Most sales organizations have a formula for pipeline coverage that runs along the lines of, "If the pipeline is three times my quota at the start of the quarter, I'll probably make my number." These are good for rules of thumb, but it's important that they do not become wildly inflated (five times quota!), and are strictly enforced at an individual level. In either case, the sales rep is being given an engraved invitation to dream up bogus pipeline. Fictitious pipelines can only hurt forecast accuracy.
Your CRM system will probably require you to assign probabilities to each opportunity stage. Unfortunately, it is often impossible to hide or rename this probability field. And it's a misleading name. Really, that percentage reflects "percentage of our sales cycle we've completed" -- an indication of effort or milestones. But it does not reflect where the prospect is in the process, or the likelihood of that prospect choosing you. The two keys here are to ignore the standard probability number, and not to use the "expected revenue" calculations that your CRM may provide.
You should add your own probability field -- manually set and entitled something like "rep's bet" -- that is meant to indicate the realistic likelihood of a win. Build reports around this, and start to identify which reps are able to correctly assess the deals, when reps' judgment can be trusted, and what bias the inaccurate reps have. The idea is to develop a model of win/loss forecasting accuracy. This process can be incentivized with small rewards (e.g., free dinner) for the best forecast accuracy of the month. But do not punish inaccurate forecasting.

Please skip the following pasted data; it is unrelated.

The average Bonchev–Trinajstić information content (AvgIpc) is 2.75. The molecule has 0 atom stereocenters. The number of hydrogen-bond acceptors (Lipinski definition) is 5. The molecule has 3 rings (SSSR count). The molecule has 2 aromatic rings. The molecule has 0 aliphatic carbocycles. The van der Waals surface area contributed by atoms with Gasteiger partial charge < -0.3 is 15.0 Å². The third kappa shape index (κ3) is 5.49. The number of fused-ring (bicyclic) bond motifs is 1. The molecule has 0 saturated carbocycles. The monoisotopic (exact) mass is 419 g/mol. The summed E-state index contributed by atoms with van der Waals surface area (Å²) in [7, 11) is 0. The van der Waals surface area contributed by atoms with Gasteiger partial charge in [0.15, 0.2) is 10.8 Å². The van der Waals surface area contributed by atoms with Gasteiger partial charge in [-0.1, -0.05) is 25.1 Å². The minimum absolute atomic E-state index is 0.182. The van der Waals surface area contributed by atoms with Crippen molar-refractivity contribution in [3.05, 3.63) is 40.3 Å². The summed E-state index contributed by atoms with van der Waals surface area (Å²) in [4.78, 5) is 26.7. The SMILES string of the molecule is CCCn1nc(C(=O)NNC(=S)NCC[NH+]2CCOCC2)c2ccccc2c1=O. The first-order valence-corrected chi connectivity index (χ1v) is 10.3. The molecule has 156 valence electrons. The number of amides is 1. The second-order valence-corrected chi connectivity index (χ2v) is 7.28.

After you've done all these, you need to go beyond your narrow internal view. Find a way to involve the customer in your forecast cycle, perhaps by letting them tell you where they are in their purchase decision making, and the likelihood of their choosing you. Your reps can only guess at these things, and they are inherently biased. The best way to do this is either with a portal or a survey tool that allows the prospect to provide input in an unbiased, unpressured way.
When it comes to channel forecasts, you don't have the kind of control you do with your own troops. Often, you won't know what processes and infrastructure the partner uses to prepare their forecasts. All you can do is provide incentives for their forecast accuracy, such as preferential treatment when it comes to inventory allocation or delivery schedules, "points" in your loyalty system, or credit towards quota or commission accelerators.
Accurate forecasting systems have a lot of prerequisites, but once in place they shouldn't have a lot of moving parts. Try to keep things as simple and transparent as you can, and try to remove by design the temptation to game the system -- a tendency guaranteed to hurt forecast accuracy.
David Taber is the author of the new Prentice Hall book, " Salesforce.com Secrets of Success" and is the CEO of SalesLogistix, a certified Salesforce.com consultancy focused on business process improvement through use of CRM systems. SalesLogistix clients are in North America, Europe, Israel, and India, and David has over 25 years experience in high tech, including 10 years at the VP level or above.